Artex sees Knife Club venture into the territory of mental health. This is one of the most intense songs on the album but somehow retains a lot of melody as well as having another super catchy chorus. The Tibby Tan Tiger was a surprising song. It's much poppier than anything else on the album and comes as a welcome break from the intensity. I never ever expected to find a song like this from this group of musicians and I'm really impressed by the versatility displayed. The track is about calling people out for their bad behaviour and making sure they know there's no place for their particular beliefs around here. The sixth song is titled Working Class Tories. Here's one of the more political songs on the album and is a reaction to the sad way that working class people voted for a political party that doesn't care about them in the most recent UK elections. The lyric that really stands out throughout is "the downside of all of this, is that you dismissed, the chance to make your lives better." I couldn't agree more and share the band’s frustration with the population of the UK.
The second half of the album is kicked off with The 1%. The initial thing I noticed when listening to the track for the first time was the ominous sound the bass makes at the beginning of the track. This really made me feel like Knife Club were about to get really serious. This is by far the angriest song on the album as Andy and Zoë scream about how furious it makes them that the people with all the money don't contribute as much as they could do and how selfish they are. Definitely a topic that should make anyone really angry. The eighth song is titled I Mean, I'd Probably Take An Adidas Endorsement. This is a song that is about DIY punk ethics and encourages the listener to get involved in the movement. The more people involved in the scene then the stronger it is. Killing Two Birds With Two Stones is up next. This is a song about struggling with indecision and feeling pressured by people to make the right choice. There's more than likely no way to please everyone and that can really tip people over the edge. I'm not sure I've ever heard a song that tackles this subject before and it feels like a refreshing topic for Knife Club to look at.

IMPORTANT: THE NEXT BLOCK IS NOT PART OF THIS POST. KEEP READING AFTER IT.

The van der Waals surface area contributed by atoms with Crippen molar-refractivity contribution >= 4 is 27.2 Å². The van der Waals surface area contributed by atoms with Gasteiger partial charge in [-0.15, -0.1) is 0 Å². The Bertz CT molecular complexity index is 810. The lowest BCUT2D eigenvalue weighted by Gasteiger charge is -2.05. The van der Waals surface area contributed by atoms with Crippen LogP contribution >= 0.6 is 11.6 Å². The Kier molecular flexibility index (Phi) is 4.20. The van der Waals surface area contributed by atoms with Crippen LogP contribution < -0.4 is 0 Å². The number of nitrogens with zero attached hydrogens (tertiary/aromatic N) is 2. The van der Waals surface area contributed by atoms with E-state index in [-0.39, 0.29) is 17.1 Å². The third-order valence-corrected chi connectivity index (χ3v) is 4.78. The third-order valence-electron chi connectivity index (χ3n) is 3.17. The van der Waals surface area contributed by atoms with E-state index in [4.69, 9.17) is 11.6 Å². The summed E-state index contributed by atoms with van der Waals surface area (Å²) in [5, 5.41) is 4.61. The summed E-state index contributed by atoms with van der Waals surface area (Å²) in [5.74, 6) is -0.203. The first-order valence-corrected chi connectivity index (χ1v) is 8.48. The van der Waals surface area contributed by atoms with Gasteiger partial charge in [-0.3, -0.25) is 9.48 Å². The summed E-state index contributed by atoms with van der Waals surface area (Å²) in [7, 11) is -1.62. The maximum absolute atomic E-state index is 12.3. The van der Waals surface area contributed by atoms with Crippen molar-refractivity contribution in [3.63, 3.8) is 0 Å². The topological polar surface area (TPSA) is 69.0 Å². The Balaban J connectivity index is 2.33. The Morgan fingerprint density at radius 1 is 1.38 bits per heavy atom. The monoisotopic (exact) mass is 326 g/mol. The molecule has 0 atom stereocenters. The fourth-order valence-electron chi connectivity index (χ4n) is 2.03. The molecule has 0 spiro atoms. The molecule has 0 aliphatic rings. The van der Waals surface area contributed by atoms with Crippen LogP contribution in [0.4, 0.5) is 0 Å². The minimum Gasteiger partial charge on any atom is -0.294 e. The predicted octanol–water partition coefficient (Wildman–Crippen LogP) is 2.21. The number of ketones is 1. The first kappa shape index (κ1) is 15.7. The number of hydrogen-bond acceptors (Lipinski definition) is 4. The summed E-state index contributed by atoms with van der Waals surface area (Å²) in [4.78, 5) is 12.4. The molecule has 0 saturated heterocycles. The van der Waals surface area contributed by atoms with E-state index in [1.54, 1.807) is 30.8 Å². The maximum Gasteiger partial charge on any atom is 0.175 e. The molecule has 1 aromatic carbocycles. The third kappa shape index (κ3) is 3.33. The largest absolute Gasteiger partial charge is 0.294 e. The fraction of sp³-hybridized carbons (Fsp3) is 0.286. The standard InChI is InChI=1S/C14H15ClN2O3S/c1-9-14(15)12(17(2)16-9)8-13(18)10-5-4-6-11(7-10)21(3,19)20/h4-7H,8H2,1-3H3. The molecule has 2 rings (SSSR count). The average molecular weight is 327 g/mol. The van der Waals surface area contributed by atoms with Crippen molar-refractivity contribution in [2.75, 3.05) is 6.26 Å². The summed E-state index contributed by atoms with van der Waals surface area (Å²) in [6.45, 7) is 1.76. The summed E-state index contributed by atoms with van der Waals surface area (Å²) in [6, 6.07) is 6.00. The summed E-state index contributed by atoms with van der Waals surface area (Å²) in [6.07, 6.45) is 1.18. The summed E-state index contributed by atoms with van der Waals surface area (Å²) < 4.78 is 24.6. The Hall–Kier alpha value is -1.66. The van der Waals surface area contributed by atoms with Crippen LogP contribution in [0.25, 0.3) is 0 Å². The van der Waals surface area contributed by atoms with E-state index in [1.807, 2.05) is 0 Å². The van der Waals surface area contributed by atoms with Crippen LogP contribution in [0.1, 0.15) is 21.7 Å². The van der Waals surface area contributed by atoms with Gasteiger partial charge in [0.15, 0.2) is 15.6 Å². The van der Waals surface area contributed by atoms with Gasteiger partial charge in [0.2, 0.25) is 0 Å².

Do You Want A Knife With That Salad? is about feeling worn down by the world and trying to eventually put yourself back together after being at your lowest. This is a straight forward punk rock song and is similar in sound to the UK scene from the 70/80s. It's quite a throwback but has a subject matter that is really relatable to the modern day. The penultimate song is 27% Of Statistics. The track is relentless as Zoë and Andy barely pause throughout, singing about simply not wanting to be a statistic. It's another song that quickly finds a home in your mind and you'll be singing along to the chorus immediately whilst also feeling like you want to be in an crazy mosh pit. TNSClub7 completes We Are Knife Club. This gives the album a nice rowdy finish with a big gang vocal section throughout the majority of the song. I love the feeling of inclusion that the song gives out. The track is about always having the best intentions even when things go horribly wrong. The titled suggests they are talking in particular about TNSRecords (whom all the band members had a relationship with before Knife Club) but I feel like the message can be taken to everyday life. Such a positive way to end the album.
With the collection of people and talent involved in this album, it's no surprise that it's really good. Even if the harder and thrashier side of punk rock isn't really your pint of Pepsi, I would still suggest you listen to We Are Knife Club. Hopefully we'll be able to see them live as soon as is safe, as I feel like these songs will be even better live.